The four P’s of podcasting best practices

Zoom screen with four tiles, part of Jon's podcasting best practices blog post

In one of my other lives, I’ve been co-hosting a podcast on Rutgers Athletics for almost four years. It’s been a blast, and we’re about to hit our 100,000th download mark. We’ve also learned a great deal, and I’ve tried to apply those lessons to conversations with clients who are interested in starting their own podcast efforts.

I’ve boiled podcasting best practices down to the four P’s: planning, preparation, production and promotion.


One of the most fundamental podcasting best practices is planning. A lot of questions need to be answered during the planning phase. They include topic, format, length, frequency, hosts and guests. For example, we decided that our Rutgers podcast would be about 40 minutes in length, that we’d drop episodes once every two weeks and that guests would be our focus.

I have a fairly rigid co-host who wanted us to record every other Monday night and drop later that week. Initially, I thought that structure was crazy, but I’ve come to appreciate it as it created a rhythm for us and our listeners. And while we have deviated from time to time, that structure remains in place and our listeners have come to expect it from us. We lead off with some banter, interview the guest for 20-25 minutes, do a wrap up with additional banter, and the episode is over.

It’s a format that people come to expect and it gives us guideposts from which to work.


You can’t and shouldn’t just turn on your microphone and hit record and wing it. Each episode should have a planned topic or even a script if you need it. We collaborate on guest questions in between episodes using a Google Doc, which includes banter topics.

We also text periodically and join our Zoom recording about 15 minutes early to review the topics and questions. Both of us have previous radio and television broadcast experience so we are used to this drill. If you don’t have that luxury, it is even more important to get into this preparation rhythm as it as critical to a good broadcast/podcast outcome.


When we first started, we thought, “Hey, you just record, edit and post it somewhere, and folks will listen.” Thank goodness we consulted with our podcast consultant, Mathew Passy. I actually used to pitch Mathew when he produced The Wall Street Journal Report. He has since become one of the leading podcast consultants and worked with us on everything from music, intros, formatting and hosting. Mathew also syndicated us into all the podcast service feeds. Believe me, it was upfront money that was extremely well spent.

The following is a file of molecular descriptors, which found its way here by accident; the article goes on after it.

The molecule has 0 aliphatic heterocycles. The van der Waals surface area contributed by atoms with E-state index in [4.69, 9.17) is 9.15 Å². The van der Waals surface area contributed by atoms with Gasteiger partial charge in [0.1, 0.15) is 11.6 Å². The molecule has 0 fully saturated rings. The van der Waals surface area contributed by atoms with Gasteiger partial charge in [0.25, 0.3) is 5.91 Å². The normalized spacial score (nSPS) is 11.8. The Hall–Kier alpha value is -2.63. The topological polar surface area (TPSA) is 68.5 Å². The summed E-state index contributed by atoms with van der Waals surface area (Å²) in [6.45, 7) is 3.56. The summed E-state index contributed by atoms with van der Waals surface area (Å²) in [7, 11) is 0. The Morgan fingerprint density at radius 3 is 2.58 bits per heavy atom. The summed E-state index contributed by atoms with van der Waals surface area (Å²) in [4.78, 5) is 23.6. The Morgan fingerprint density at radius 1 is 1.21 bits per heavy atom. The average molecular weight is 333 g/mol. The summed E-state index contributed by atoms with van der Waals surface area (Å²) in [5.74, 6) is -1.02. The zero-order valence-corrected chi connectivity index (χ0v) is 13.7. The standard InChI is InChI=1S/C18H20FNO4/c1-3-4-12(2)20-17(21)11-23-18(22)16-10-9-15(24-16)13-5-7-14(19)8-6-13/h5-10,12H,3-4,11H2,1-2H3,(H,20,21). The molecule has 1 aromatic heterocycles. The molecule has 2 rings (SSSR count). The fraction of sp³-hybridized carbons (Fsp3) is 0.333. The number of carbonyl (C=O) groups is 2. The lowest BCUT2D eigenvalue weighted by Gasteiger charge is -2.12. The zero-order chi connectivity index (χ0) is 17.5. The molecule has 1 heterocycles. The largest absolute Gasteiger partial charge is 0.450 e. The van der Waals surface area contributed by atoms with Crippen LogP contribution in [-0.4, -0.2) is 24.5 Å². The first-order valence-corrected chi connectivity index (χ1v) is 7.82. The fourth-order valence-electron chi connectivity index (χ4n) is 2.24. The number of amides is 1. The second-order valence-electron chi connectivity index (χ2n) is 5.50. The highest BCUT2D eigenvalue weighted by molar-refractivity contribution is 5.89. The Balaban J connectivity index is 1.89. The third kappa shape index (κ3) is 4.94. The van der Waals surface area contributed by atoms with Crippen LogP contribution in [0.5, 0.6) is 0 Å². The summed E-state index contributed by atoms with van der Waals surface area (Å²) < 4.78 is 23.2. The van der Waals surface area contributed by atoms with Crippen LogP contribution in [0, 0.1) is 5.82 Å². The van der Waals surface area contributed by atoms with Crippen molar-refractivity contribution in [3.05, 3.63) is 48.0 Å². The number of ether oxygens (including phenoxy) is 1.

Most importantly, Mathew serves as our producer/editor, putting all the interview files and pieces together and making the final product sound awesome. After the interviews, we just drop the audio files into Dropbox and Mathew does his magic. It’s a major time saver.


What if you created an awesome podcast but no one listened? As an instant gratification freak, that would destroy me. I’m the guy who keeps hitting refresh on download day to see how many people are listening.

So, creating a website (here’s ours: Scarlet Spotlight) and social media channels to promote the podcast are critical. You can use them to promote your episodes and engage your target audiences between episode drops with additional content to grow followers. Lastly, one of the reasons we chose a guest-driven podcast is to draw listeners who were interested in hearing from the guests. We think that’s a major reason that we’ve built a loyal following in what is a very niche target market.

I could go on about the in’s and out’s of podcasting best practices, and I do in our Hodges’ own podcast and video series, Teaming Up. Take a listen.

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Jon Newman

In 2002 Jon cofounded The Hodges Partnership and has helped to grow it into one of the country’s largest public relations firms (based on O’Dwyer’s annual rankings). Jon has taught communications as an adjunct professor at VCU, speaks regularly at conferences and meetings and blogs and tweets about public relations and marketing issues.

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